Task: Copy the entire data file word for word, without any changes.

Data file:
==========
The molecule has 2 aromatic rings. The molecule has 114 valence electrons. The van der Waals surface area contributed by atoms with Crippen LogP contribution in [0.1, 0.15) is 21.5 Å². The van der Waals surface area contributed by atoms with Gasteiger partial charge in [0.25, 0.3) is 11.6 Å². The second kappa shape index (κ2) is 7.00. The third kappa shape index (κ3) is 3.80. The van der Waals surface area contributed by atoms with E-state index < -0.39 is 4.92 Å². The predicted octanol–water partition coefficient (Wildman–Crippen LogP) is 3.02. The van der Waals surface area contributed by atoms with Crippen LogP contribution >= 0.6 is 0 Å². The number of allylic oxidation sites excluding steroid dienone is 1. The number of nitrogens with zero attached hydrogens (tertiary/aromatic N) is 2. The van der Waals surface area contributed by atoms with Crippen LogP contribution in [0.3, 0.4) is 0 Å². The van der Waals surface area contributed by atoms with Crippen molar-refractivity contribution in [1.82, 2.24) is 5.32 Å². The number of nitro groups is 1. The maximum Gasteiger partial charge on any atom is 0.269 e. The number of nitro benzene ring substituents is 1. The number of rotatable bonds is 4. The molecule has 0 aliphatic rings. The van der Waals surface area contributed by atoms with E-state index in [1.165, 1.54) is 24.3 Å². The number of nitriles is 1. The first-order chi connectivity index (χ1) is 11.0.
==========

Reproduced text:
The molecule has 2 aromatic rings. The molecule has 114 valence electrons. The van der Waals surface area contributed by atoms with Crippen LogP contribution in [0.1, 0.15) is 21.5 Å². The van der Waals surface area contributed by atoms with Gasteiger partial charge in [0.25, 0.3) is 11.6 Å². The second kappa shape index (κ2) is 7.00. The third kappa shape index (κ3) is 3.80. The van der Waals surface area contributed by atoms with E-state index < -0.39 is 4.92 Å². The predicted octanol–water partition coefficient (Wildman–Crippen LogP) is 3.02. The van der Waals surface area contributed by atoms with Crippen LogP contribution >= 0.6 is 0 Å². The number of allylic oxidation sites excluding steroid dienone is 1. The number of nitrogens with zero attached hydrogens (tertiary/aromatic N) is 2. The van der Waals surface area contributed by atoms with Crippen LogP contribution in [0.3, 0.4) is 0 Å². The van der Waals surface area contributed by atoms with Crippen molar-refractivity contribution in [1.82, 2.24) is 5.32 Å². The number of nitro groups is 1. The maximum Gasteiger partial charge on any atom is 0.269 e. The number of nitro benzene ring substituents is 1. The number of rotatable bonds is 4. The molecule has 0 aliphatic rings. The van der Waals surface area contributed by atoms with E-state index in [1.165, 1.54) is 24.3 Å². The number of nitriles is 1. The first-order chi connectivity index (χ1) is 11.0.